The crowd filtered back through the door, one by one, except for a young boy in knickers and a cap who went dashing off, his shoes hitting the street with sharp taps as he ran into the night. It was like the house, having spewed forth a few moments of life and family and vitality, now sucked its occupants back inside to its warmth and protection.
Even if I had wished to, I would have been unable to follow after them. Humans must invite their doom in – whether they are aware of it or not. Without an invitation inside we vampires cannot enter any home, exiled from the warm hearths and friendly companionship that houses promise, left out in the night to simply watch.
I turned to go, already having stayed far longer than I had intended.
"Hold there, young man."
The voice was so confident, deep, and stentorian that I was pulled back as if compelled by some Power.
Standing in the doorway was a figure I surmised to be the man of the house and father of the girl I had saved. He was happily fat, with the kind of girth that causes a man to stand back on his heels. He wore expensive clothes made from wool and tweed, well tailored but in casual patterns. Comfortable summed up his entire demeanor, from his ginger muttonchops to his sparkling black eyes to the half-smile that pulled at the left side of his mouth. It seemed he had worked hard for a large portion of his life; calloused hands and a redness about his neck attested to the fact that he hadn't inherited his wealth.
For a moment the thought flashed through my head: How easy it would be to lure him out here. One more step . . . His corpulent body would provide me with enough blood to sate my hunger for days. I felt my jaw ache with the desire that would coax my fangs out, that would bring this man his death.
But despite the many temptations I'd faced tonight, I had left that life behind me.
"I was just leaving, sir. I'm glad your daughter is safe," I said, taking a step backward toward the shadows.
The man put a meaty hand on my arm, stopping me. His eyes narrowed, and though I could have killed him in an instant, I was surprised at a sudden nervous fluttering in my stomach. "What's your name, son?"
"Stefan," I answered. "Stefan Salvatore."
I realized immediately that telling him my real name like that was stupid, given the mess I had made of things in New Orleans and Mystic Falls.
"Stefan," he repeated, looking me up and down. "Not going to press for a reward?"
I tugged on my shirt cuffs, embarrassed at my disheveled appearance. My black pants, with my journal tucked into the back pocket, were frayed. My shirt was pulled out and hanging in loose folds around my suspenders. No hat, no tie, no waistcoat, and above all that, I was dirty and smelled faintly of the outdoors.
"No, sir. Just glad to help," I murmured.
The man was silent, as if he were having trouble processing my words. I wondered if the shock of seeing his daughter, bloodied and frail, had put him in something of a fog. Then he shook his head.
"Nonsense!" He clasped my right shoulder. "I would give anything to keep my youngest safe. Come inside. I insist! Share a cigar and let me toast your rescue of my baby girl."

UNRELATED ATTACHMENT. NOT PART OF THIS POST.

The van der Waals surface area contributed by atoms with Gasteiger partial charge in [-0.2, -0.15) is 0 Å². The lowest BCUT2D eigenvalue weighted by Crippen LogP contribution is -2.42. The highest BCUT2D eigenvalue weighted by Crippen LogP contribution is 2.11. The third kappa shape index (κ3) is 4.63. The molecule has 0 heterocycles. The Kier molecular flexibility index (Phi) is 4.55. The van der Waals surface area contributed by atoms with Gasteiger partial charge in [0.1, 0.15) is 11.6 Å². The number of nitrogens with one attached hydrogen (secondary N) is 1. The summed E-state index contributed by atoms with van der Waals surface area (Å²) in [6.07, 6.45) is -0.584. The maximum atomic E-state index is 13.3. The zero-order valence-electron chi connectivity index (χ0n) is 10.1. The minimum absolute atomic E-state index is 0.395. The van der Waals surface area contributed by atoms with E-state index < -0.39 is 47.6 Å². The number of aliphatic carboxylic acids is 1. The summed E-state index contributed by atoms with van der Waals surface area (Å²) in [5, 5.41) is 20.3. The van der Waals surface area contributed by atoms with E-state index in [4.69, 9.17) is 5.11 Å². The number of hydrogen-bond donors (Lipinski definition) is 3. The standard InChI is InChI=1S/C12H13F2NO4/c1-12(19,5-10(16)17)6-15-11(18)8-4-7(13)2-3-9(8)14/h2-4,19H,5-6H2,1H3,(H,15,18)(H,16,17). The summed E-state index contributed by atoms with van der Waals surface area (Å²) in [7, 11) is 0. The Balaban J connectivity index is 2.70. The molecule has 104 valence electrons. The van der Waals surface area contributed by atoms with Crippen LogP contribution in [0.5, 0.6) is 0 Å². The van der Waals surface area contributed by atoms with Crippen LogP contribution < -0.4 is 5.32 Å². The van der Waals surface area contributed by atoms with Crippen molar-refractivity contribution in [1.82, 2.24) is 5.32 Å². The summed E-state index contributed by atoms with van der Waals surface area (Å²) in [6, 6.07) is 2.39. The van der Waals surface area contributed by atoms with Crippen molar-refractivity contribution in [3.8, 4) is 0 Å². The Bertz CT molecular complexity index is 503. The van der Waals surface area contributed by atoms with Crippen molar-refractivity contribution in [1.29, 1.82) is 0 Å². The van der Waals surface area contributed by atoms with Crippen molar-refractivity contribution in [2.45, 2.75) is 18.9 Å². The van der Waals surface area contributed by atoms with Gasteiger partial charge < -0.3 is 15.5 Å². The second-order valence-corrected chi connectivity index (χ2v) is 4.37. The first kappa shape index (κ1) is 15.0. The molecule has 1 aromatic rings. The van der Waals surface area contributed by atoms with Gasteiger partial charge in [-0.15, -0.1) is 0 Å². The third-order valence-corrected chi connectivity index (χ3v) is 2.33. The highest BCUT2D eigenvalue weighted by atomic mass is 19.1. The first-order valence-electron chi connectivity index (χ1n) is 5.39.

He tugged me into the house, as though I were a stubborn dog on a leash. I started to protest, but fell silent the moment I stepped into the grand foyer. The dark wainscoting was cherry wood. The stained glass windows that were meant to illuminate the doorway during the day sparkled even at night, their colors jewel-like under the gaslight. A giant, formal stairway climbed to the next floor, the balustrade looking as though it had been carved from whole trunks. In my human life, I'd wished to be a scholar of architecture, and I could have gladly studied this home for hours.
But before I could fully appreciate the entryway, the man herded me through a hall and into a cozy parlor. A roaring orange fire commanded attention on the far wall. High-backed chairs with silk cushions were scattered around the room and the walls were papered in pine green. A snooker set was discreetly placed behind a couch, and cabinets of books, globes, and assorted curiosities framed high casement windows. My father, a collector of books and fine objects, would have loved this room, and my chest tightened at the realization that I would surpass my own father in life experience.
"Cigar?" he offered, pulling out a box.
"No thank you, sir," I said. The cigars were the finest quality, made from my home state's tobacco. At one time, I would have been more than happy to accept. But even the sound of a bird's beak scraping against bark almost overwhelmed my heightened senses; the thought of sucking in clouds of black smoke was unbearable.
"Hmmm. Doesn't partake." He raised a craggy eyebrow doubtfully. "You'll not bow out on some spirits, I hope?"
"No, sir. Thank you, sir."
The proper words came out of my mouth even as I paced back and forth.
"That's my boy." He prepared my drink, an apricot-colored liquid poured out of a cut crystal decanter.
"So you found my daughter in the park," he said, offering me the brandy. I couldn't help holding the sparkling glass up to the light. It would have been beautiful even without my vampire senses, scattering every stray beam like iridescent dragonflies.